This point leads to the next – how important it is to continue studying and learning at every juncture of your career and life. It is more important now than ever. Do not stop learning at any point in life. Along with Japanese, which is a very difficult undertaking, by itself, we understood to keep acquiring some current market-relevant hot skills too. The options for learning new skills are diverse, all available online now. There is something for everyone.

3. Do not underestimate your experiences and contributions

For a long time, we thought the work experience gained in India was completely different and would be irrelevant in Japan. However, once we started understanding deep within ourselves to shift this mindset, it became more about preparing how to demonstrate it. Hence always understand and prepare to leverage your experience and how it can bring some uniqueness to the table.

4. Practice answering difficult questions in general

This was especially important for Piyush because everything was the first time for him. We knew all the rounds would be by a Japanese, so the nervousness multiplied.

Practice, Practice, and more Practice helped.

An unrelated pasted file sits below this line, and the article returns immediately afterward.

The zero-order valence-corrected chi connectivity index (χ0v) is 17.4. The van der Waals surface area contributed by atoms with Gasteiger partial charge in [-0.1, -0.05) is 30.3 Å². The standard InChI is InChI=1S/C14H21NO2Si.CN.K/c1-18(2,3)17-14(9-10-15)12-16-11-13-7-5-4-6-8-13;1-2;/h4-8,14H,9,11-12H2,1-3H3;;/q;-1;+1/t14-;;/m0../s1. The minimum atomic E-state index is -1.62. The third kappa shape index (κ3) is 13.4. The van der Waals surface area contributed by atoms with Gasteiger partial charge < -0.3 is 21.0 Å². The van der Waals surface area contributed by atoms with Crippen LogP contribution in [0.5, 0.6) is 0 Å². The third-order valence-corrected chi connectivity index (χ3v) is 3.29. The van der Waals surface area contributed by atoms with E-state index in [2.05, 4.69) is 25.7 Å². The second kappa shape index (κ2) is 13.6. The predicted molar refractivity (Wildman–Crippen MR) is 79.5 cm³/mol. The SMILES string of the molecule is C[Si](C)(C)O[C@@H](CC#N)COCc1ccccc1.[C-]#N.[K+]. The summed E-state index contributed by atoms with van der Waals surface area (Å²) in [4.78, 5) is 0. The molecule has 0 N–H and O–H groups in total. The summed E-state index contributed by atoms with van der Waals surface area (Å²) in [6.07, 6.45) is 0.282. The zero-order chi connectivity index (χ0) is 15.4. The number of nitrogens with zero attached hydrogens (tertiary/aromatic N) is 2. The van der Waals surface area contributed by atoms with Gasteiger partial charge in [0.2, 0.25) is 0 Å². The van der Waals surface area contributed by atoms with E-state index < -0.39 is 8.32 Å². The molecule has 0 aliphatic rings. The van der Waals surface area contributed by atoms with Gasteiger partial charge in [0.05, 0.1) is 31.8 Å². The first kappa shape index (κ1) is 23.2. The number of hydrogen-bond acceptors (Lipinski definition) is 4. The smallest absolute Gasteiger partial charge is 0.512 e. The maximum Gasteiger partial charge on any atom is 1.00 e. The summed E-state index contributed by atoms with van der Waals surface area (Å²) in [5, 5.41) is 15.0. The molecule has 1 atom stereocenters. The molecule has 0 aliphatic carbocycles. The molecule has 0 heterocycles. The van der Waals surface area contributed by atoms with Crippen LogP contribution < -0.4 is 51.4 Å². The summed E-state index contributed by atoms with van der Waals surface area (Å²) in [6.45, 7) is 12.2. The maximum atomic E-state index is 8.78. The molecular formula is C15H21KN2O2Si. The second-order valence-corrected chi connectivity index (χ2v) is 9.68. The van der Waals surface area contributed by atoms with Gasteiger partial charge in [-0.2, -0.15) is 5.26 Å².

People ask difficult questions all the time when you opt to do something unconventional. In life’s journey over time, we gain the maturity not to react to everything. That saves a lot of energy, which we can utilize elsewhere.

5. We understood Input Based and Output-Based Learning

This process made us realize how much Input Based education we come across every day. While you read, learn and gain knowledge, we don’t focus much on its demonstration or sharing with others. Many people think/suggest, as I know Japanese, Samanvay knows it, so we can speak Japanese in the family, and Piyush can learn Japanese. But this doesn’t happen no matter how much you try. The learning and soaking the knowledge in but hardly any application outside doesn’t help.

6. Give importance to your home front always